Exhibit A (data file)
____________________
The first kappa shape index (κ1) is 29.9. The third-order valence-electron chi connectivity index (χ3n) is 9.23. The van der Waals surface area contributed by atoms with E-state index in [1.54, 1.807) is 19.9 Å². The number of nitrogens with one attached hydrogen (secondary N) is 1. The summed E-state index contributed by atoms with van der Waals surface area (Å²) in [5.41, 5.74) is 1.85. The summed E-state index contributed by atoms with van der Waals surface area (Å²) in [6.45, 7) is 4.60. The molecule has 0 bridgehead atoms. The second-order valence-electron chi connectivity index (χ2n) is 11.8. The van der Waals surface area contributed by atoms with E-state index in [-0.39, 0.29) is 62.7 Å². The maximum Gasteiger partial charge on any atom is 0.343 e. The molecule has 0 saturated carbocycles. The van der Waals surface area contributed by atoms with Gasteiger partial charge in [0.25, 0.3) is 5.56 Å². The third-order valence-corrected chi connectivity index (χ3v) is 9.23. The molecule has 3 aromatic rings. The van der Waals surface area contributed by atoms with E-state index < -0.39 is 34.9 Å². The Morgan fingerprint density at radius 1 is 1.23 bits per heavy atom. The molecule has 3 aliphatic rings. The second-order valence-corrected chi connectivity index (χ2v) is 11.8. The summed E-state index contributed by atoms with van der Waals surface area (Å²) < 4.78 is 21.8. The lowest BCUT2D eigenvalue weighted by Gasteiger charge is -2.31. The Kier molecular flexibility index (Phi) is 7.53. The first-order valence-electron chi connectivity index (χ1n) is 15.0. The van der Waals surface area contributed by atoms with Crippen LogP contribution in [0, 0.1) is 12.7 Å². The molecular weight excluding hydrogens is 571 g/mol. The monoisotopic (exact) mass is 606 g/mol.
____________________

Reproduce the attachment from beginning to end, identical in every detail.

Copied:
The first kappa shape index (κ1) is 29.9. The third-order valence-electron chi connectivity index (χ3n) is 9.23. The van der Waals surface area contributed by atoms with E-state index in [1.54, 1.807) is 19.9 Å². The number of nitrogens with one attached hydrogen (secondary N) is 1. The summed E-state index contributed by atoms with van der Waals surface area (Å²) in [5.41, 5.74) is 1.85. The summed E-state index contributed by atoms with van der Waals surface area (Å²) in [6.45, 7) is 4.60. The molecule has 0 bridgehead atoms. The second-order valence-electron chi connectivity index (χ2n) is 11.8. The van der Waals surface area contributed by atoms with E-state index in [-0.39, 0.29) is 62.7 Å². The maximum Gasteiger partial charge on any atom is 0.343 e. The molecule has 0 saturated carbocycles. The van der Waals surface area contributed by atoms with Gasteiger partial charge in [0.25, 0.3) is 5.56 Å². The third-order valence-corrected chi connectivity index (χ3v) is 9.23. The molecule has 3 aromatic rings. The van der Waals surface area contributed by atoms with E-state index < -0.39 is 34.9 Å². The Morgan fingerprint density at radius 1 is 1.23 bits per heavy atom. The molecule has 3 aliphatic rings. The second-order valence-corrected chi connectivity index (χ2v) is 11.8. The summed E-state index contributed by atoms with van der Waals surface area (Å²) < 4.78 is 21.8. The lowest BCUT2D eigenvalue weighted by Gasteiger charge is -2.31. The Kier molecular flexibility index (Phi) is 7.53. The first-order valence-electron chi connectivity index (χ1n) is 15.0. The van der Waals surface area contributed by atoms with Crippen LogP contribution in [0, 0.1) is 12.7 Å². The molecular weight excluding hydrogens is 571 g/mol. The monoisotopic (exact) mass is 606 g/mol.